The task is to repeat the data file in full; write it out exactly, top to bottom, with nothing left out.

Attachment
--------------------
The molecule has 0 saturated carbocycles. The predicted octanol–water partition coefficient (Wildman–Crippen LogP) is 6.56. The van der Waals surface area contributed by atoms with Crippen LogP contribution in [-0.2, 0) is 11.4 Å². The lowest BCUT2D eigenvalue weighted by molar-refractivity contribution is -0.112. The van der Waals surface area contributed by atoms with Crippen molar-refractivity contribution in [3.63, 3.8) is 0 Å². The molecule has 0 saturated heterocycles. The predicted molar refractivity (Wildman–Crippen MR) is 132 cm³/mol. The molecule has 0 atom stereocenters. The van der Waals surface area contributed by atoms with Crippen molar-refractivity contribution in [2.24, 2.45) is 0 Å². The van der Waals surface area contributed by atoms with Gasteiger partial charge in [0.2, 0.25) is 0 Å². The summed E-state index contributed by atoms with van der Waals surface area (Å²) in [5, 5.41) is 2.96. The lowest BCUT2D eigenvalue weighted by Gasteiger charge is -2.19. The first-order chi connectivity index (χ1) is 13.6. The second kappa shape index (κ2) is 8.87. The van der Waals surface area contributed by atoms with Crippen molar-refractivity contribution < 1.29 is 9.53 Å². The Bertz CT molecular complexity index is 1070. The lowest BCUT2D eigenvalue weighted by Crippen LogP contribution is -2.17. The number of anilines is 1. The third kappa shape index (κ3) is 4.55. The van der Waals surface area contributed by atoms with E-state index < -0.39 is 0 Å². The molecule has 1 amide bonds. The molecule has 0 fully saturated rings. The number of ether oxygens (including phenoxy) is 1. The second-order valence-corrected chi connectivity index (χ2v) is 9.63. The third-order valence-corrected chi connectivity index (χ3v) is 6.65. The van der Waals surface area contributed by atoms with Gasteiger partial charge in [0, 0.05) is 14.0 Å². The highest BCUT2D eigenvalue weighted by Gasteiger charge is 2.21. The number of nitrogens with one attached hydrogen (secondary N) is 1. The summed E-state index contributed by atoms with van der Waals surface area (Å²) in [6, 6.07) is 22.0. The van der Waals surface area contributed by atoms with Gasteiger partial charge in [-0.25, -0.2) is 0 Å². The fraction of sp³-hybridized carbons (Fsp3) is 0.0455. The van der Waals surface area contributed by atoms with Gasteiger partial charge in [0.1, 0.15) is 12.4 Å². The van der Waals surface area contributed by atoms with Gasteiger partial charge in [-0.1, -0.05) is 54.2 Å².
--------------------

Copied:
The molecule has 0 saturated carbocycles. The predicted octanol–water partition coefficient (Wildman–Crippen LogP) is 6.56. The van der Waals surface area contributed by atoms with Crippen LogP contribution in [-0.2, 0) is 11.4 Å². The lowest BCUT2D eigenvalue weighted by molar-refractivity contribution is -0.112. The van der Waals surface area contributed by atoms with Crippen molar-refractivity contribution in [3.63, 3.8) is 0 Å². The molecule has 0 saturated heterocycles. The predicted molar refractivity (Wildman–Crippen MR) is 132 cm³/mol. The molecule has 0 atom stereocenters. The van der Waals surface area contributed by atoms with Crippen molar-refractivity contribution in [2.24, 2.45) is 0 Å². The van der Waals surface area contributed by atoms with Gasteiger partial charge in [0.2, 0.25) is 0 Å². The summed E-state index contributed by atoms with van der Waals surface area (Å²) in [5, 5.41) is 2.96. The lowest BCUT2D eigenvalue weighted by Gasteiger charge is -2.19. The first-order chi connectivity index (χ1) is 13.6. The second kappa shape index (κ2) is 8.87. The van der Waals surface area contributed by atoms with Crippen molar-refractivity contribution < 1.29 is 9.53 Å². The Bertz CT molecular complexity index is 1070. The lowest BCUT2D eigenvalue weighted by Crippen LogP contribution is -2.17. The number of anilines is 1. The third kappa shape index (κ3) is 4.55. The van der Waals surface area contributed by atoms with E-state index < -0.39 is 0 Å². The molecule has 1 amide bonds. The molecule has 0 fully saturated rings. The number of ether oxygens (including phenoxy) is 1. The second-order valence-corrected chi connectivity index (χ2v) is 9.63. The third-order valence-corrected chi connectivity index (χ3v) is 6.65. The van der Waals surface area contributed by atoms with Gasteiger partial charge in [0, 0.05) is 14.0 Å². The highest BCUT2D eigenvalue weighted by Gasteiger charge is 2.21. The number of nitrogens with one attached hydrogen (secondary N) is 1. The summed E-state index contributed by atoms with van der Waals surface area (Å²) in [6, 6.07) is 22.0. The van der Waals surface area contributed by atoms with Gasteiger partial charge in [-0.25, -0.2) is 0 Å². The fraction of sp³-hybridized carbons (Fsp3) is 0.0455. The van der Waals surface area contributed by atoms with Gasteiger partial charge in [0.1, 0.15) is 12.4 Å². The van der Waals surface area contributed by atoms with Gasteiger partial charge in [-0.1, -0.05) is 54.2 Å².